The other difference, is that when I started writing Perverse Psychology I often had to explain to people what the word transgender meant whereas now there is a proliferation of polarising discourses around trans and nonbinary people. The language has changed and the way we talk about gender diversity and nonconformity has changed. There will be an update of the language throughout the book (including the removal of the contested term ‘transgenderism’, see Tosh, 2021 for my discussion on how that term became included in the book) as well as an updated version of analysis based on the developments within my own work, particularly a greater focus on intersectionality. The other big difference is that when the first edition was published, I wasn’t ‘out’ as queer, nonbinary, or a survivor of sexual abuse. Having since written about my lived experience in my academic work, I feel that I can be more open in my research and reflect more on how that community and experiential knowledge extends and is interrelated with my academic and theoretical knowledge.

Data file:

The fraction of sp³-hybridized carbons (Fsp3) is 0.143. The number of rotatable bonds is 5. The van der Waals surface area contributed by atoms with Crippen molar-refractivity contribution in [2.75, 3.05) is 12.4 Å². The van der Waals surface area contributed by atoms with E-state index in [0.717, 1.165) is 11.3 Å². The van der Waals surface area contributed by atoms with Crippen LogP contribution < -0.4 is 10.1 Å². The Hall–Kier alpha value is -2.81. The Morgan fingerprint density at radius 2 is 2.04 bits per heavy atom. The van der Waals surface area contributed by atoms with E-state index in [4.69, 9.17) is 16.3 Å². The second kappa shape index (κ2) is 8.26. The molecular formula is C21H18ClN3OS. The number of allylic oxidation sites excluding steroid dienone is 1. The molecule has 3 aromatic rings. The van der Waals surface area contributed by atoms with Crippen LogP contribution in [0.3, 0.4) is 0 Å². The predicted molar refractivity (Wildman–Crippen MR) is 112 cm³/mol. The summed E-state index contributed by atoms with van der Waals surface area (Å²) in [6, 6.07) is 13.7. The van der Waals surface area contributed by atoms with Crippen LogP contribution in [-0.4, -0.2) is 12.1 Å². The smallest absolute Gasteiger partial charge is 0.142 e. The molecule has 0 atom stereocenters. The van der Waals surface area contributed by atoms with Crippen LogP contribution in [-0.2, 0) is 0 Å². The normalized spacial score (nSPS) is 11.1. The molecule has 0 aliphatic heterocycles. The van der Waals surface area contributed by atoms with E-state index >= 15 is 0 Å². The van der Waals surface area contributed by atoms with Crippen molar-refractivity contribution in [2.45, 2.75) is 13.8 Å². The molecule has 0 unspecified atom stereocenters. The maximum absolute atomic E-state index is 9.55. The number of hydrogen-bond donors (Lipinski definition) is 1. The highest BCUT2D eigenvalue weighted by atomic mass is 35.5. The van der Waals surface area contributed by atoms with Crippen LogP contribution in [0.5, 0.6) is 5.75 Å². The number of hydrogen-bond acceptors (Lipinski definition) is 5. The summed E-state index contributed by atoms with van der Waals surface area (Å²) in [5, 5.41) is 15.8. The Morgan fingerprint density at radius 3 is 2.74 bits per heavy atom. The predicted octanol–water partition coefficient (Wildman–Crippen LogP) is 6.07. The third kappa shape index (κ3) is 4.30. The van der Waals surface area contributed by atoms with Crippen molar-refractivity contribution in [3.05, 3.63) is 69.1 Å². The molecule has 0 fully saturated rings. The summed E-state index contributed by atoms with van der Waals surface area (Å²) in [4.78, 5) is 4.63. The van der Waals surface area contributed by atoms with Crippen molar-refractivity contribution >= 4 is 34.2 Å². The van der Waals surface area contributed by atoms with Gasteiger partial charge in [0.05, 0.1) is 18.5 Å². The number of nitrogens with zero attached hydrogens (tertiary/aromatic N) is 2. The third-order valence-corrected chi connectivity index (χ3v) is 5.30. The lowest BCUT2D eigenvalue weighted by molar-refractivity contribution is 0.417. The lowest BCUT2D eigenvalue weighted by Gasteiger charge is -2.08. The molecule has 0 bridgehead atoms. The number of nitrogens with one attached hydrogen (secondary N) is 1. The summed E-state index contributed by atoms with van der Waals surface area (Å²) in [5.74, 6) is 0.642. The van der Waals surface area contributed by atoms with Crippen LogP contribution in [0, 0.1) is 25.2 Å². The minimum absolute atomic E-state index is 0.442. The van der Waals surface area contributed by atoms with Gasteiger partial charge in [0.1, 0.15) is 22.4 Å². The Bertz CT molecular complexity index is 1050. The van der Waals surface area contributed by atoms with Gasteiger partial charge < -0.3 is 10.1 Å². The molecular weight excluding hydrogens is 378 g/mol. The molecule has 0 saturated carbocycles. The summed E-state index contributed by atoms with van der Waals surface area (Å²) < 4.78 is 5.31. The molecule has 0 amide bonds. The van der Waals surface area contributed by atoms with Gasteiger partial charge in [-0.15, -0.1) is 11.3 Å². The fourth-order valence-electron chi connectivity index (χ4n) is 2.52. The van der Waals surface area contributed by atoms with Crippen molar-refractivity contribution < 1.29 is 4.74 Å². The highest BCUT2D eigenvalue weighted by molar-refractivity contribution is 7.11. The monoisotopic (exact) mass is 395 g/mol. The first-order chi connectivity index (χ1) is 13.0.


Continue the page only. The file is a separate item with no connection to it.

[GCA] Maybe we can talk about Psygentra at this point. What makes Psygentra a different practice of psychology?